Western New York is known for its many waterways, and the city of Buffalo sits right on Lake Erie, an essential location that gave it a crucial role in American history, especially after the construction of the Erie Canal.
You can still find relics today around Buffalo that demonstrate its importance as a port city in the colonial era and throughout the 19th and 20th centuries–including lighthouses, which were once used to guide ships into Buffalo when the city served as a booming center of industry and commerce. But even many locals may be unaware of these landmarks, many of which are designated as National Historic Places.
We’ve put together a guide to Buffalo and Niagara’s lighthouses, their historical significance and how they helped turn Buffalo from a small village into a thriving large city. Many are open to the public, so consider taking a trip and exploring them this summer while learning some local history.
Buffalo’s First Lighthouse
According to LighthouseFriends.com, the history of lighthouses in Western New York can be traced back to the 1700s, when the French maintained temporary lights around Fort Niagara. At that time, Buffalo was just a small village within Native American territory. The first large lights on the Great Lakes were set up in Canada, but an increase in immigration and commerce eventually necessitated lights on the American side as well.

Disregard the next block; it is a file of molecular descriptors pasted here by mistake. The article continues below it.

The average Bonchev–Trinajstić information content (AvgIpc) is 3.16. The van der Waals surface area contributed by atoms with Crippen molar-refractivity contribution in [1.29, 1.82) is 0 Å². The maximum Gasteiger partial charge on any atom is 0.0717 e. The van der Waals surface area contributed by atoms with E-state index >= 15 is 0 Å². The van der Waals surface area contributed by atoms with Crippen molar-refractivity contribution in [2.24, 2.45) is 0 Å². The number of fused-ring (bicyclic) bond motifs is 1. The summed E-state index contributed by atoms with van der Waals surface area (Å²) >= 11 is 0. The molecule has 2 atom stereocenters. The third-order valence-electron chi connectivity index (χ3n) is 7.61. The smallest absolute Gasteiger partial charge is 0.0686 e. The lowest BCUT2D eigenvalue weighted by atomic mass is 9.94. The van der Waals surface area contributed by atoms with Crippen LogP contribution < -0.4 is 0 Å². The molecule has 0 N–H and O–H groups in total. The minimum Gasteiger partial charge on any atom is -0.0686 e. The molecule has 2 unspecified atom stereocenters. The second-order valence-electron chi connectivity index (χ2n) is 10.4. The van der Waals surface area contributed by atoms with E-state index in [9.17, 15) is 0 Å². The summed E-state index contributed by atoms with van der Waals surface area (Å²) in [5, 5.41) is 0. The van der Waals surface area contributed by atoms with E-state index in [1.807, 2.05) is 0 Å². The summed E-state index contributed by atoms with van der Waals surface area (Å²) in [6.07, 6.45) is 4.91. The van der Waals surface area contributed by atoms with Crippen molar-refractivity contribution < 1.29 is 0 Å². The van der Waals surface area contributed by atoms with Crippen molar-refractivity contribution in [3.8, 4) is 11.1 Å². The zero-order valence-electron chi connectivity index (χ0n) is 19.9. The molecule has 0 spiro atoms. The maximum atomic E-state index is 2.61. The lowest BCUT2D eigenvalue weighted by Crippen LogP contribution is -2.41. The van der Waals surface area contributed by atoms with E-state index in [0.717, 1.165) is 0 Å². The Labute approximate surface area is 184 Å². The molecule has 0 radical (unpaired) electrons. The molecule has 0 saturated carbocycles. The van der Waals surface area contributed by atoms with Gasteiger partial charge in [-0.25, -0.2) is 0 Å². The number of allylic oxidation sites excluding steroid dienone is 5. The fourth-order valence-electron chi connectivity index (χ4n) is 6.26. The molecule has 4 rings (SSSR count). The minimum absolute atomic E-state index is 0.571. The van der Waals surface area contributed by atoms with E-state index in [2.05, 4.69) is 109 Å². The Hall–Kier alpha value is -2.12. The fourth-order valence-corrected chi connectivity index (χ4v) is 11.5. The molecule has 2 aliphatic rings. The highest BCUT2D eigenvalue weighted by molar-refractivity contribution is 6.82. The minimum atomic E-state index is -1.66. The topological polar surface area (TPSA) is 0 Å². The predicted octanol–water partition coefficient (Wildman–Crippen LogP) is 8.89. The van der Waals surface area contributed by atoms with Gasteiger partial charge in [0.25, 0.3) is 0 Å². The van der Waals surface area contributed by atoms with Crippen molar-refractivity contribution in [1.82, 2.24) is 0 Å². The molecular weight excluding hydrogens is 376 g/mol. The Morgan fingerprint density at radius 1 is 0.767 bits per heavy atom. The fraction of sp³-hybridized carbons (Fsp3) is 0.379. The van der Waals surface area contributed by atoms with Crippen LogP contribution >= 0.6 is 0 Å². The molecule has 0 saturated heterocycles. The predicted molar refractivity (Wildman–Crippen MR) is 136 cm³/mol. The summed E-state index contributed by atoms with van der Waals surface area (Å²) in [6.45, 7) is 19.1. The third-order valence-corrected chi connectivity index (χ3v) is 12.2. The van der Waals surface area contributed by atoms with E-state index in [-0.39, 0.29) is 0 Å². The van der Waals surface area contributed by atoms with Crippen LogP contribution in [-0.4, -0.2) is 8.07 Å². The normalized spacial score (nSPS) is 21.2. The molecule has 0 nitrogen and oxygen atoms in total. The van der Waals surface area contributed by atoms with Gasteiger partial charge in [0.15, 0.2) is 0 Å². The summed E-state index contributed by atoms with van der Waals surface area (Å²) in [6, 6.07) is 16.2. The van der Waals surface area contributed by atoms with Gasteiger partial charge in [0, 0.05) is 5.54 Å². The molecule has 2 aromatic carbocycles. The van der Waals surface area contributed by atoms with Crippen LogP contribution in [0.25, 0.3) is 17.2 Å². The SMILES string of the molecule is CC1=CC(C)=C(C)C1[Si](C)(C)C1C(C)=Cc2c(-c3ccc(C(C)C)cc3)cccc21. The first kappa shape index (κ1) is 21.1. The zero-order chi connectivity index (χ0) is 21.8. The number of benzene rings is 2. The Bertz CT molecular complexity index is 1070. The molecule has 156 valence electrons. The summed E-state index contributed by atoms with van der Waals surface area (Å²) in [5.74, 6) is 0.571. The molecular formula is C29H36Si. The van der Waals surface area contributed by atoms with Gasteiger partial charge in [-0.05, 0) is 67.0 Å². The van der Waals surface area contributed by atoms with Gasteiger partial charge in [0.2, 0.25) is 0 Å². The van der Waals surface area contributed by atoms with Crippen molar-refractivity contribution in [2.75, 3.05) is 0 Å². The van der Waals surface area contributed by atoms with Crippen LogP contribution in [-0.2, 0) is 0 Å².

In 1805, the United States Congress declared the village of Buffalo a port of entry due to its prime location at the merging point of Lake Erie and the Niagara River. In 1811, the New York legislature developed a plan to acquire land for a lighthouse, but this was put on hold when the British burned Buffalo in the War of 1812.
Buffalo’s first lighthouse was completed in 1818, making it one of the first two American lighthouses on the Great Lakes, with the other constructed in Erie, PA. Buffalo Lighthouse served as a critical station for ships on the Great Lakes and even was the site of a major rescue of the Great Lakes’ only steamboat in 1821, according to LighthouseFriends.com.
Erie Canal Necessitates Another Lighthouse